Also, if you like the i210s and you need a bit more distance, you should consider the Power Spec versions. The lofts of the power spec i210s are almost the same as the default lofts of the i525s.
4. Offset Specs
As a general rule with golf clubs, irons with minimal offset are typically designed for better players, whereas irons with maximum offset are designed for average and below-average golfers.
With the Ping i210s and the Ping i525s, the offset specs are actually very similar. Technically, the i210s actually have a little bit more offset than the i525s, across the set.
On the whole, however, this is actually more of a similarity than a difference. Both iron sets offer a low-to-medium amount of offset.
5. Swing Weight
Another substantial difference between the Ping i210s when compared to the Ping i525s is the default swing weight.
Simply put, the swing weight of the i210s is notably heavier than the swing weight of the i525s.
As a result, you should find that you can unlock a slightly higher swing speed with the i525s in your hand. The reduced swing weight will automatically increase your swing speed, without any conscious effort on your behalf. In almost all scenarios, a lighter club will travel faster than a heavier club.
6. Feel & Sound
There are two areas where the Ping i210s easily trump the Ping i525s, namely feel and sound. The Ping i210s deliver a soft and buttery feel when you make good contact, and a pleasing sound whenever you strike the ball. Pure is the word that springs to mind.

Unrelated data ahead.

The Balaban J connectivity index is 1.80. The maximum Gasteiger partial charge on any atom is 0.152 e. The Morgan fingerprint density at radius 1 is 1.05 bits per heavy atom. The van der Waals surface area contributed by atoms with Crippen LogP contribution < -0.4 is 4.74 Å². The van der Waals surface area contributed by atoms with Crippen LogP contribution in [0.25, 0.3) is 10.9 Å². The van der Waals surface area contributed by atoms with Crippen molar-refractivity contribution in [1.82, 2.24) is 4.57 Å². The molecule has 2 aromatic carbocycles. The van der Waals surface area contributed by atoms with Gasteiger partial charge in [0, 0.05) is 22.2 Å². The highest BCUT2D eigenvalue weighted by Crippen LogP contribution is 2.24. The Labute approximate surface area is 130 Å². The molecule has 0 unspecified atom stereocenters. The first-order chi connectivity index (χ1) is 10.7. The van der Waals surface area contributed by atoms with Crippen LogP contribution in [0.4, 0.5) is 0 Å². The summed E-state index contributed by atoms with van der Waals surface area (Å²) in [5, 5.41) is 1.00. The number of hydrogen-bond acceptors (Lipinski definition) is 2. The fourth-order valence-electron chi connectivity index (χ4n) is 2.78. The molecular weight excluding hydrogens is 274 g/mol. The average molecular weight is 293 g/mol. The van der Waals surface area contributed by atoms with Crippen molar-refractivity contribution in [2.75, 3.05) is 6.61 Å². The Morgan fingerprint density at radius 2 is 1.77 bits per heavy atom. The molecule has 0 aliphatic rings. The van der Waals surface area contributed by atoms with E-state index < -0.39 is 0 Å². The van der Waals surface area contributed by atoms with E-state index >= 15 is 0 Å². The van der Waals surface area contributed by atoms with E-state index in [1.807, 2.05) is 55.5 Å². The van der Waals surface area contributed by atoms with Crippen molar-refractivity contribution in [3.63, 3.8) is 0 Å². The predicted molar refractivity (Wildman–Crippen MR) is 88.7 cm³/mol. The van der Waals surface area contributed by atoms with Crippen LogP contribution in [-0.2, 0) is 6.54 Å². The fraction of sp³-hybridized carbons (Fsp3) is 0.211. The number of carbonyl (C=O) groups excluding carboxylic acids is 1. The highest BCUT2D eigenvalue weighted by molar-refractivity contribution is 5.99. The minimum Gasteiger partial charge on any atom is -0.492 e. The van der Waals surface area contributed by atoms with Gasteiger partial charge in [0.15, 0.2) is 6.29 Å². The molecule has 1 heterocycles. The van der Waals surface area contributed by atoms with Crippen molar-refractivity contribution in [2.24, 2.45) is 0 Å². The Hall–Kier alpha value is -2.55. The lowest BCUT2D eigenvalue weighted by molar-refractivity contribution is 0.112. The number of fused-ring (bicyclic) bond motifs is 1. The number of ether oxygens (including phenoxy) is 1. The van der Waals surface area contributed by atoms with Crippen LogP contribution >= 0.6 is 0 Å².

Conversely one of the chief criticisms of the i525s is that they don’t sound particularly magical. While they aren’t quite as clicky as the original i500s, they still can’t compare with the i210s in this regard.
In addition, the hollow head of the i525s doesn’t feel quite as pure as the solid construction + elastomer insert combination offered by the i210s.
7. Handicap Range
Simply put, the Ping i210s are designed for better players, meaning a handicap range of about 0 – 10.
The Ping i525s are designed for low-to-mid handicappers, which translates to a handicap range of about 3 – 15.
When it comes to player irons (ie irons for low handicap players), the Ping i210s rank very high on the ‘forgiveness scale’. It’s one of the key findings of most players that end up putting them in the bag.
On the other hand, the Ping i525s are not the most forgiving player distance irons. A key criticism is that when you don’t make good contact, they can be a little bit harsher than competing player distance irons like the Taylormade P790s and the latest Cobra Forged Tec irons.
In essence, the Ping i210s are more forgiving than you might expect, while the Ping i525s are less forgiving than you might hope. In this particular area, the i210s actually win this battle.
Ping i210 Product Technology
Ping i525 Product Technology
Forged, Maraging Steel Face
Pleasing Sound, Feel
In the end, this product comparison really comes down to how much distance you require from the irons that you play.
If you have a fast or medium-fast swing speed: The Ping i210s might be the better bet. They are super accurate, feel amazing, and are surprisingly forgiving. It’s hard not to be drawn to them with this epic combination.
If you have a slow or medium swing speed and you need extra distance: The Ping i525s are probably the better choice. The i525s look absolutely stunning, they deliver in the distance department. You could gain between 1 and 2 clubs of distance, depending on the irons that you currently play.